"I belt the morn with ribboned mist;
With baldricked blue I gird the noon,
And dusk with purple, crimson-kissed,
White-buckled with the hunter's-moon.
"These follow me," the Season says:
"Mine is the frost-pale hand that packs
Their scrips, and speeds them on their ways,
With gypsy gold that weighs their backs."
A daybreak horn the Autumn blows,
As with a sun-tanned hand he parts
Wet boughs whereon the berry glows;
And at his feet the red fox starts.
The leafy leash that holds his hounds
Is loosed; and all the noonday hush
Is startled; and the hillside sounds
Behind the fox's bounding brush.
When red dusk makes the western sky
A fire-lit window through the firs,
He stoops to see the red fox die
Among the chestnut's broken burrs.
Then fanfaree and fanfaree,
His bugle sounds; the world below
Grows hushed to hear; and two or three
Soft stars dream through the afterglow.
Like some black host the shadows fall,
And blackness camps among the trees;
Each wildwood road, a Goblin Hall,
Grows populous with mysteries.
Night comes with brows of ragged storm,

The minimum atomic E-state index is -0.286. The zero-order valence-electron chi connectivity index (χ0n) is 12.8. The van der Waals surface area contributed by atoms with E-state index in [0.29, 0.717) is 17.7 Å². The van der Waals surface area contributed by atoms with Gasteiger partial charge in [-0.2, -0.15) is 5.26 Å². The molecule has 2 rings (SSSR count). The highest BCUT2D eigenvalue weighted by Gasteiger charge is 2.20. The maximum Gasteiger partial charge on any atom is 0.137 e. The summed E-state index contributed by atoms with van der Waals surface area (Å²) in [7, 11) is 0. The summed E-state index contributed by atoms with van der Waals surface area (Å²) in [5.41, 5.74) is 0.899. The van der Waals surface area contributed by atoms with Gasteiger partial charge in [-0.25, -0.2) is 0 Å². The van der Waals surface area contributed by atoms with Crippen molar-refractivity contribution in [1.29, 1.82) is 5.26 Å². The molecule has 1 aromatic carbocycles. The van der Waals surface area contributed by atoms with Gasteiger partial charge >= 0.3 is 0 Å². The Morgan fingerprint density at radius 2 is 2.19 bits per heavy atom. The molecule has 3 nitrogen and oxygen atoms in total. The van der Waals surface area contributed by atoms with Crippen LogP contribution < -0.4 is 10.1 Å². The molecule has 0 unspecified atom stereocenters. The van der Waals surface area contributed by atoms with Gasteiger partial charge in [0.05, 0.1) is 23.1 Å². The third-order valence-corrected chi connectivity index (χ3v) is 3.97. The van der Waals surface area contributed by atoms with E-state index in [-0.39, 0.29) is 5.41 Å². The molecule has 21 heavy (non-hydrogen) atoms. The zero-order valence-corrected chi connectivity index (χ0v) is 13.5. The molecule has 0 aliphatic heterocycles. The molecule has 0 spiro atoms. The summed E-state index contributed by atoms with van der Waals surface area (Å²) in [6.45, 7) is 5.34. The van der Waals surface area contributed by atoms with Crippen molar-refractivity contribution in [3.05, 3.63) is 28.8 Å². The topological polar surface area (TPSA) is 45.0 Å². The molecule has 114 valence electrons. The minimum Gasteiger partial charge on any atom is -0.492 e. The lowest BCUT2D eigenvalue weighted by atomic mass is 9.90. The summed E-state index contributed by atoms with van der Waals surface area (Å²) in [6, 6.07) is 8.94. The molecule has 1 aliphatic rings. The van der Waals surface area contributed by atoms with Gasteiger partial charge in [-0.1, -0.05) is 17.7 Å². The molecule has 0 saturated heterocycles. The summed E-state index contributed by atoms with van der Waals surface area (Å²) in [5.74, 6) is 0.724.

And limbs of writhen cloud and mist;
The rain-wind hangs upon his arm
Like some wild girl who cries unkissed.
By his gaunt hands the leaves are shed
In headlong troops and nightmare herds;
And, like a witch who calls the dead,
The hill-stream whirls with foaming words.
Then all is sudden silence and
Dark fear — like his who cannot see,
Yet hears, lost in a haunted land,
Death rattling on a gallow's-tree.
The days approach again; the days
Whose mantles stream, whose sandals drag,
When in the haze by puddled ways
The gnarled thorn seems a crooked hag.
When rotting orchards reek with rain;
And woodlands crumble, leaf and log;
And in the drizzling yard again
The gourd is tagged with points of fog.
Now let me seat my soul among
The woods' dim dreams, and come in touch
With melancholy, sad of tongue
And sweet, who says so much, so much.